Episode Spotlight: Identity Crisis


Every Monday, I spotlight a random episode of M*A*S*H, providing a brief review and asking readers to offer their thoughts.

“Identity Crisis” (#216, 10×02)
Originally Broadcast: Monday, November 2nd, 1981
Written by Dan Wilcox & Thad Mumford
Directed by David Ogden Stiers

Capsule Summary: Father Mulcahy tries to comfort a soldier who stole his friend’s identity, Charles and B.J. deal with a soldier who won’t stop selling annuities, and Hawkeye helps a soldier who received a Dear John letter.

I think it’s fair to say that Father Mulcahy’s storyline is the A story in this episode. He’s understandably shocked to learn that a wounded soldier has stolen his buddy’s dog tags and discharge orders. Corporal Josh Levin died during battle. Corporal Gerald Mullen lived but plans to use the dog tags and papers to return home.

Father Mulcahy tries to convince Mullen not to continue his charade but Mullen ignores him. All he cares about is going home. Mulcahy can’t give him forgiveness but also can’t break confessional. His only option is to somehow get through to Mullen. His solution? He reads Levin’s mail to Mullen.

Here’s what I don’t understand. Did Mullen leave his dog tags on Levin’s body? Does the Army think he’s dead? If so, doesn’t he care at all that his family will be notified of his death? What’s going to happen when he shows up alive? Maybe he’s an orphan. If he didn’t swap dog tags, how does he expect to leave South Korea? Levin’s discharge isn’t for two weeks. Is Mullen planning to return to his unit after recovering, then go AWOL, become Levin, and head home?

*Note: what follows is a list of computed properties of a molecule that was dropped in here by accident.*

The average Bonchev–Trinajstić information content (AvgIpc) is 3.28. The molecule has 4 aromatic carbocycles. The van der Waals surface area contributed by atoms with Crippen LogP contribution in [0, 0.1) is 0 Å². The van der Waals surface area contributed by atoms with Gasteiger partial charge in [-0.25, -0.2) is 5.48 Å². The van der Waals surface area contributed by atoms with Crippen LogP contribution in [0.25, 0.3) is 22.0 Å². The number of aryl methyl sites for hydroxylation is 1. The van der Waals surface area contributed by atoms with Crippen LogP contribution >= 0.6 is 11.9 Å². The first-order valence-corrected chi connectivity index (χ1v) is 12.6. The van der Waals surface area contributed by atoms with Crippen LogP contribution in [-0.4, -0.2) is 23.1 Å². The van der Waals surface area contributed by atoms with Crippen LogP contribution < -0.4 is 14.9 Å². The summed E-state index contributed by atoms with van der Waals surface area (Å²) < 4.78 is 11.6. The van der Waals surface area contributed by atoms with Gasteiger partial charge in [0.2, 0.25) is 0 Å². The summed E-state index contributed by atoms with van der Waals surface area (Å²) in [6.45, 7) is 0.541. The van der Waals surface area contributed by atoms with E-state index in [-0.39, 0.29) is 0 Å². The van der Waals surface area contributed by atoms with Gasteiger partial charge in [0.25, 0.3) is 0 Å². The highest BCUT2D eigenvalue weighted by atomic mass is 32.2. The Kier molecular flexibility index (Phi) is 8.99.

I don’t know anything about how the Army operated during the Korean War but I can’t imagine Mullen would get away with impersonating Levin.

The B story, in my opinion, has to be the annoying Corporal Alvin Rice, hawking annuities to anyone who will listen. Rice goes after Charles first and later approaches Hawkeye and B.J., although we don’t see their initials interactions. Somehow, he manages to convince both Margaret and Colonel Potter to invest. We’re never told if they get their money back or stick to their belief they’ve made a solid financial decision.

Charles eventually tricks Rice into not talking for 24 to 48 hours. In the tag scene, B.J. rushes up with a fake latrickiagram. Charles is bewildered, almost as if he has no idea what’s happening, but plays along brilliantly. Perhaps he did know. The scene works either way.

Then there’s the C story: poor Private James Mathes and his Dear John letter. Hawkeye’s plan for revenge is ingenious: he collects dozens of photographs of women and writes a letter in which Mathes tells his former girlfriend he can’t remember what she looks like.

Klinger’s role in the episode is limited to talking to Levin/Mullen about clothing, offering a picture of his cousin Num-Num to Hawkeye, and loading soldiers onto an ambulance for transport.

Still from the M*A*S*H episode Identity Crisis showing Father Mulcahy and Corporal Mullen

Father Mulcahy listens to Corporal Mullen.

“Identity Crisis” was produced during Season 9 but not aired until Season 10.

This was the first of two episodes directed by David Ogden Stiers. The second was “That Darn Kid” later in Season 10. The two episodes are his only directing credits.